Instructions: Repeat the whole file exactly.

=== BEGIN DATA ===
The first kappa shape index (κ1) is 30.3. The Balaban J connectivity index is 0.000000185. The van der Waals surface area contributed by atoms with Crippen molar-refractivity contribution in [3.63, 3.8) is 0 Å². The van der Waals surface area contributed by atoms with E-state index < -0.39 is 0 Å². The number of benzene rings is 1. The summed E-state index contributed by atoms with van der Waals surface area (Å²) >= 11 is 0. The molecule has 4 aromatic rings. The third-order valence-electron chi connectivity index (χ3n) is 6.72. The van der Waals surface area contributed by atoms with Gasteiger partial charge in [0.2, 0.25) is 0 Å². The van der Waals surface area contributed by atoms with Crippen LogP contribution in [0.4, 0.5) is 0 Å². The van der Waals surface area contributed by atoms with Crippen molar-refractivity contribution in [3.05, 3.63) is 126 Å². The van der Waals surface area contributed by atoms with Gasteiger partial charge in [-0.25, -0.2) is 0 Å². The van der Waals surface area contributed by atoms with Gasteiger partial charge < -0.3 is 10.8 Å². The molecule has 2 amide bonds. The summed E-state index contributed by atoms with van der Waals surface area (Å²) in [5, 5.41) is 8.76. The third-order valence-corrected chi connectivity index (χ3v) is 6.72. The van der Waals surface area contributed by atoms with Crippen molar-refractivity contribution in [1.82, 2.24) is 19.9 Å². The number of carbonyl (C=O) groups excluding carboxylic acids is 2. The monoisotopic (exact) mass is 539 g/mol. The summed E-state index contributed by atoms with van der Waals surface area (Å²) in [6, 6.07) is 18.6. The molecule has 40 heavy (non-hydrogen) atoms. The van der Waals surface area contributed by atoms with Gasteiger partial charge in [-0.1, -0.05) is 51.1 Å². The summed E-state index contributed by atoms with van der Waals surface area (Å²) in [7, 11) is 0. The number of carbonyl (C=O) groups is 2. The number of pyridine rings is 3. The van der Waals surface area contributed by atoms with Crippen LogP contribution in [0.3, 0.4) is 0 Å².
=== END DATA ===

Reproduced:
The first kappa shape index (κ1) is 30.3. The Balaban J connectivity index is 0.000000185. The van der Waals surface area contributed by atoms with Crippen molar-refractivity contribution in [3.63, 3.8) is 0 Å². The van der Waals surface area contributed by atoms with E-state index < -0.39 is 0 Å². The number of benzene rings is 1. The summed E-state index contributed by atoms with van der Waals surface area (Å²) >= 11 is 0. The molecule has 4 aromatic rings. The third-order valence-electron chi connectivity index (χ3n) is 6.72. The van der Waals surface area contributed by atoms with Gasteiger partial charge in [0.2, 0.25) is 0 Å². The van der Waals surface area contributed by atoms with Crippen LogP contribution in [0.4, 0.5) is 0 Å². The van der Waals surface area contributed by atoms with Crippen molar-refractivity contribution in [3.05, 3.63) is 126 Å². The van der Waals surface area contributed by atoms with Gasteiger partial charge in [-0.25, -0.2) is 0 Å². The van der Waals surface area contributed by atoms with Gasteiger partial charge < -0.3 is 10.8 Å². The molecule has 2 amide bonds. The summed E-state index contributed by atoms with van der Waals surface area (Å²) in [5, 5.41) is 8.76. The third-order valence-corrected chi connectivity index (χ3v) is 6.72. The van der Waals surface area contributed by atoms with Crippen molar-refractivity contribution in [1.82, 2.24) is 19.9 Å². The number of carbonyl (C=O) groups excluding carboxylic acids is 2. The monoisotopic (exact) mass is 539 g/mol. The summed E-state index contributed by atoms with van der Waals surface area (Å²) in [6, 6.07) is 18.6. The molecule has 40 heavy (non-hydrogen) atoms. The van der Waals surface area contributed by atoms with Gasteiger partial charge in [-0.1, -0.05) is 51.1 Å². The summed E-state index contributed by atoms with van der Waals surface area (Å²) in [7, 11) is 0. The number of carbonyl (C=O) groups is 2. The number of pyridine rings is 3. The van der Waals surface area contributed by atoms with Crippen LogP contribution in [0.3, 0.4) is 0 Å².